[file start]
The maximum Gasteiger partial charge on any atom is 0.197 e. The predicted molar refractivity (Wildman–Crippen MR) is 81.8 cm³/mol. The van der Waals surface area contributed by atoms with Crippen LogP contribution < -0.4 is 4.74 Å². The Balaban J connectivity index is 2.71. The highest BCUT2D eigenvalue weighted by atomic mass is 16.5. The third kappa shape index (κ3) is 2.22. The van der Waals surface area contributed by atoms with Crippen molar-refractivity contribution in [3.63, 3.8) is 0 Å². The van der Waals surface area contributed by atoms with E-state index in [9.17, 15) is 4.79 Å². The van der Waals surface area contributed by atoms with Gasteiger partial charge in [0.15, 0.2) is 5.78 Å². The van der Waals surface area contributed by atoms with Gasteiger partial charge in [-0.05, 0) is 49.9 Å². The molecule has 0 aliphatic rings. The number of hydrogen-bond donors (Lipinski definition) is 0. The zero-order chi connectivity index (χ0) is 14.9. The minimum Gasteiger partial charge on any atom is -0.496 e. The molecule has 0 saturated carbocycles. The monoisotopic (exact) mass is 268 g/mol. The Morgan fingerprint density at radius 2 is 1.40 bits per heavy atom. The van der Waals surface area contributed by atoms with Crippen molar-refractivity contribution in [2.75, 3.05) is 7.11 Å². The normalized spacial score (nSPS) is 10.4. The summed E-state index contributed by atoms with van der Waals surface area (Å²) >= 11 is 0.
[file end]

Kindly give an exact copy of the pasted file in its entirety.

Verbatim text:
The maximum Gasteiger partial charge on any atom is 0.197 e. The predicted molar refractivity (Wildman–Crippen MR) is 81.8 cm³/mol. The van der Waals surface area contributed by atoms with Crippen LogP contribution < -0.4 is 4.74 Å². The Balaban J connectivity index is 2.71. The highest BCUT2D eigenvalue weighted by atomic mass is 16.5. The third kappa shape index (κ3) is 2.22. The van der Waals surface area contributed by atoms with Crippen molar-refractivity contribution in [3.63, 3.8) is 0 Å². The van der Waals surface area contributed by atoms with E-state index in [9.17, 15) is 4.79 Å². The van der Waals surface area contributed by atoms with Gasteiger partial charge in [0.15, 0.2) is 5.78 Å². The van der Waals surface area contributed by atoms with Gasteiger partial charge in [-0.05, 0) is 49.9 Å². The molecule has 0 aliphatic rings. The number of hydrogen-bond donors (Lipinski definition) is 0. The zero-order chi connectivity index (χ0) is 14.9. The minimum Gasteiger partial charge on any atom is -0.496 e. The molecule has 0 saturated carbocycles. The monoisotopic (exact) mass is 268 g/mol. The Morgan fingerprint density at radius 2 is 1.40 bits per heavy atom. The van der Waals surface area contributed by atoms with Crippen molar-refractivity contribution in [2.75, 3.05) is 7.11 Å². The normalized spacial score (nSPS) is 10.4. The summed E-state index contributed by atoms with van der Waals surface area (Å²) >= 11 is 0.